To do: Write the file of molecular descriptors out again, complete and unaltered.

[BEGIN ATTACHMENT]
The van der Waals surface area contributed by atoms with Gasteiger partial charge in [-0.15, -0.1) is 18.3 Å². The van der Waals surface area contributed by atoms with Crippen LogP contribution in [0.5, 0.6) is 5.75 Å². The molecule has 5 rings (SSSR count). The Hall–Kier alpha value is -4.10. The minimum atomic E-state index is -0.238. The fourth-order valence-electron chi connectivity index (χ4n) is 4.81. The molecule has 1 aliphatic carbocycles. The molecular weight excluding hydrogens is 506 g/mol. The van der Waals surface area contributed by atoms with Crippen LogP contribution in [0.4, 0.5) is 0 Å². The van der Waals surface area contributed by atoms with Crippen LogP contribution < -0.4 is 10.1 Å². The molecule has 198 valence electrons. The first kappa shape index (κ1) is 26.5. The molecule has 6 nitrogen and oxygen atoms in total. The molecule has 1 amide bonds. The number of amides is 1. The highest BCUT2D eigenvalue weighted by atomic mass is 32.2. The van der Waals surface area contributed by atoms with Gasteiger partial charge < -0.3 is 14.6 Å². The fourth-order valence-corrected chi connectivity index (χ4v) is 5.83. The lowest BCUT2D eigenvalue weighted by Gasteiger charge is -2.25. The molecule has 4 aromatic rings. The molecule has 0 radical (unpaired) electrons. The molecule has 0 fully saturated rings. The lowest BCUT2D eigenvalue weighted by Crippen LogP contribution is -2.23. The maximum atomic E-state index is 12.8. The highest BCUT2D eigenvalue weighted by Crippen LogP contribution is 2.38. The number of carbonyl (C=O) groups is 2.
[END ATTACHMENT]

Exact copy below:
The van der Waals surface area contributed by atoms with Gasteiger partial charge in [-0.15, -0.1) is 18.3 Å². The van der Waals surface area contributed by atoms with Crippen LogP contribution in [0.5, 0.6) is 5.75 Å². The molecule has 5 rings (SSSR count). The Hall–Kier alpha value is -4.10. The minimum atomic E-state index is -0.238. The fourth-order valence-electron chi connectivity index (χ4n) is 4.81. The molecule has 1 aliphatic carbocycles. The molecular weight excluding hydrogens is 506 g/mol. The van der Waals surface area contributed by atoms with Crippen LogP contribution in [0.4, 0.5) is 0 Å². The van der Waals surface area contributed by atoms with Crippen LogP contribution < -0.4 is 10.1 Å². The molecule has 198 valence electrons. The first kappa shape index (κ1) is 26.5. The molecule has 6 nitrogen and oxygen atoms in total. The molecule has 1 amide bonds. The number of amides is 1. The highest BCUT2D eigenvalue weighted by atomic mass is 32.2. The van der Waals surface area contributed by atoms with Gasteiger partial charge < -0.3 is 14.6 Å². The fourth-order valence-corrected chi connectivity index (χ4v) is 5.83. The lowest BCUT2D eigenvalue weighted by Gasteiger charge is -2.25. The molecule has 4 aromatic rings. The molecule has 0 radical (unpaired) electrons. The molecule has 0 fully saturated rings. The lowest BCUT2D eigenvalue weighted by Crippen LogP contribution is -2.23. The maximum atomic E-state index is 12.8. The highest BCUT2D eigenvalue weighted by Crippen LogP contribution is 2.38. The number of carbonyl (C=O) groups is 2.